Month: February 2013

Employer Mandate a Recipe for Unemployment

By Sally C. Pipes

Walmart recently announced that it will not offer health insurance to new employees who work less than 30 hours a week. It’s reserved the right to do the same for existing workers. For these new policies, Walmart’s employees can thank ObamaCare.

The federal health reform law’s “employer mandate” requires companies with over 50 employees to provide insurance for anyone working 30 or more hours a week or face fines. That creates a strong incentive for companies to push their workers into a workweek fewer than 30 hours—and thereby avoid the additional costs ObamaCare intends to saddle them with.

Walmart isn’t alone. The employer mandate will make it harder for many businesses to operate efficiently, to hire new employees—or to ensure that existing employees can stay on full time.

Papa John’s CEO John Schnatter recently came under fire for stating that the employer mandate will take a bite out of his company’s pie. He said that his pizza chain’s franchisees would likely cut back employee hours—and that ObamaCare would add up to 14 cents to the cost of each pizza.

The owner of several Denny’s franchises in Florida has contemplated slapping a 5-percent ObamaCare surcharge on every meal, and a New York Applebee’s franchisee has said he may stop hiring because of the additional costs borne by the law.

ObamaCare’s defenders suggest that these businessmen are just greedy. But it’s been widely known that the employer mandate would deliver a hefty blow to businesses since President Obama’s health care reform law was merely a bill.

In early 2010, the Congressional Budget Office (CBO) estimated that the employer mandate would force businesses to pay $52 billion in tax penalties from 2014 to 2019. That money will have to come from somewhere—whether higher prices for consumers or reduced wages for workers.

Further, the CBO recently cautioned that the employer mandate would cause a 0.5-percent reduction of the American labor force. That may not sound like much—but it’s equivalent to eliminating about 700,000 American jobs.

These job cuts will hurt the working poor most. According to a paper by Harvard economist Katherine Baicker and University of Michigan economist Helen Levy, those who earn within three dollars of the minimum wage are at the greatest risk of losing their jobs thanks to an employer mandate. Baicker and Levy concluded that “1.4 percent of uninsured full-time workers would lose their jobs” under the mandate.

In some cases, the employer mandate may backfire—and actually encourage businesses not to provide health insurance.

Businesses that do not furnish coverage must pay $2,000 per employee, excepting the first 30, if at least one of their workers receives subsidized coverage through the new insurance exchanges. Folks with incomes of up to four times the poverty level, or nearly $90,000, could qualify for subsidies. So a firm with 50 employees could be looking at a fine of $40,000.

But health insurance is expensive—far costlier than the fine. Average premiums for single coverage were north of $5,600 in 2012 and above $15,700 for family policies, according to the Kaiser Family Foundation. Many employers may find it more economical to pay the fine and turn their workers loose in the exchanges.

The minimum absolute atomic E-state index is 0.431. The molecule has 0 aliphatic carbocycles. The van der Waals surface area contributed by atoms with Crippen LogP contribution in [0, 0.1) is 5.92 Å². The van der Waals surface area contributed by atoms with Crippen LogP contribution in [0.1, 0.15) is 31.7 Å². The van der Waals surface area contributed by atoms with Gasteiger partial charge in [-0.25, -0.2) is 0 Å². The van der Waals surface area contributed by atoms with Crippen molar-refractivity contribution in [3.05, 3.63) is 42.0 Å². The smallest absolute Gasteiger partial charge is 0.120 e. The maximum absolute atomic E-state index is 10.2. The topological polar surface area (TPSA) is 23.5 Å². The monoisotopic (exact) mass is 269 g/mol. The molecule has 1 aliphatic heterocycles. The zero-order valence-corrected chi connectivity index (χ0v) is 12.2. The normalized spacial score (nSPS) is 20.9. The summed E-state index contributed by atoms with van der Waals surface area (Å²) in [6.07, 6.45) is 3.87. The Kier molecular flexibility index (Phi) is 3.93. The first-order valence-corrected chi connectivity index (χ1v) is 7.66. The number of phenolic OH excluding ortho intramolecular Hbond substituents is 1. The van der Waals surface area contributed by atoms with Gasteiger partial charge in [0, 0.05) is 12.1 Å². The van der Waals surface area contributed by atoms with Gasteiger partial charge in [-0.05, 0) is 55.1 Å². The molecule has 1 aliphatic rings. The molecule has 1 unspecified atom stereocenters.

Indeed, former CBO Director Douglas Holtz-Eakin estimates that as many as 35 million Americans out of about 160 million could lose their existing employer-provided insurance thanks to—ironically enough—the employer mandate.

Taxpayers will pay the price. Richard Burkhauser and Sean Lyons of Cornell and Kosali Simon of Indiana University estimate that the feds could have to spend an additional $48 billion a year if employers dump their workers into the exchanges.

For now, though, the employer mandate’s impact will largely be felt in the business community, at firms as big as Walmart and as small as the local diner. “I don’t know what secret [the politicians] know, where they just assume we can write them a check,” Sam Facchini, owner of Metro Pizza in Las Vegas, recently told a Nevada newspaper. “We can’t pay for this. Most of us operate on a thin margin and trying to stay in compliance [with the law] will make things much tighter.”

Sally C. Pipes is President, CEO, and Taube Fellow in Health Care Studies at the Pacific Research Institute in San Francisco. She is a guest contributor for Cascade Policy Institute. Her latest book is The Pipes Plan: The Top Ten Ways to Dismantle and Replace ObamaCare.

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The Wages of Sin Taxes

In a misguided attempt to save us from ourselves, Oregon legislators have become addicted to the so-called sin taxes they place on booze, drugs, and gambling. If we don’t break their addiction, it will expand into areas such as sugary soft drinks and fatty foods.

Now, a provocative new study challenges the whole concept of sin taxes, finding that they “not only do little to limit the use of ‘bad’ products, they do nothing to reduce societal costs.” Most remarkably, the study “demonstrates that those shockingly large estimates of the costs that the consumption of alcohol, tobacco, sugar, and fat supposedly impose on society have little basis in reality.”
Sin taxes also hit the poor harder than the rich. That’s because products like tobacco and state lotteries are disproportionately purchased by lower income people.